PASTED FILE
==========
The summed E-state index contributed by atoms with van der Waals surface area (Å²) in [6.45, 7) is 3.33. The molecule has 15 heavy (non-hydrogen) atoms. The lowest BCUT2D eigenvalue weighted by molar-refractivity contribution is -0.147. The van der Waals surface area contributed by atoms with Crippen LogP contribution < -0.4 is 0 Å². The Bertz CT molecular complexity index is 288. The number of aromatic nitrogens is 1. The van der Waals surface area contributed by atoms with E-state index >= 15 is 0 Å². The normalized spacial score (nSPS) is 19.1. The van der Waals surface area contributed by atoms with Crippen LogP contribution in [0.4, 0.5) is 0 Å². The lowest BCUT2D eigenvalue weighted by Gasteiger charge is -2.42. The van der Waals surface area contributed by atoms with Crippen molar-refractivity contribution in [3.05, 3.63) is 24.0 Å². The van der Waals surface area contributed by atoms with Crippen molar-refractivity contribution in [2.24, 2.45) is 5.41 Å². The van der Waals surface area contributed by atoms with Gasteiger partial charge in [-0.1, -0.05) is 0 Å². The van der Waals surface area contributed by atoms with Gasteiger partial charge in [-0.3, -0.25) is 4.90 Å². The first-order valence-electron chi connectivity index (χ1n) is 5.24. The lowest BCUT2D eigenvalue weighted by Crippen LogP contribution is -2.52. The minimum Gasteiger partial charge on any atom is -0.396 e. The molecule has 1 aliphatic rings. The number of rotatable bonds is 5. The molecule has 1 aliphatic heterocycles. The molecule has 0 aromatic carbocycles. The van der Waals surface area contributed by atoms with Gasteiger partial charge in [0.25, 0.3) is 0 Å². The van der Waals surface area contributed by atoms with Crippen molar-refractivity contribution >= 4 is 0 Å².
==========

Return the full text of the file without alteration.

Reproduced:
The summed E-state index contributed by atoms with van der Waals surface area (Å²) in [6.45, 7) is 3.33. The molecule has 15 heavy (non-hydrogen) atoms. The lowest BCUT2D eigenvalue weighted by molar-refractivity contribution is -0.147. The van der Waals surface area contributed by atoms with Crippen LogP contribution < -0.4 is 0 Å². The Bertz CT molecular complexity index is 288. The number of aromatic nitrogens is 1. The van der Waals surface area contributed by atoms with E-state index >= 15 is 0 Å². The normalized spacial score (nSPS) is 19.1. The van der Waals surface area contributed by atoms with Crippen LogP contribution in [0.4, 0.5) is 0 Å². The lowest BCUT2D eigenvalue weighted by Gasteiger charge is -2.42. The van der Waals surface area contributed by atoms with Crippen molar-refractivity contribution in [3.05, 3.63) is 24.0 Å². The van der Waals surface area contributed by atoms with Crippen molar-refractivity contribution in [2.24, 2.45) is 5.41 Å². The van der Waals surface area contributed by atoms with Gasteiger partial charge in [-0.1, -0.05) is 0 Å². The van der Waals surface area contributed by atoms with Gasteiger partial charge in [-0.3, -0.25) is 4.90 Å². The first-order valence-electron chi connectivity index (χ1n) is 5.24. The lowest BCUT2D eigenvalue weighted by Crippen LogP contribution is -2.52. The minimum Gasteiger partial charge on any atom is -0.396 e. The molecule has 1 aliphatic rings. The number of rotatable bonds is 5. The molecule has 1 aliphatic heterocycles. The molecule has 0 aromatic carbocycles. The van der Waals surface area contributed by atoms with Gasteiger partial charge in [0.25, 0.3) is 0 Å². The van der Waals surface area contributed by atoms with Crippen molar-refractivity contribution >= 4 is 0 Å².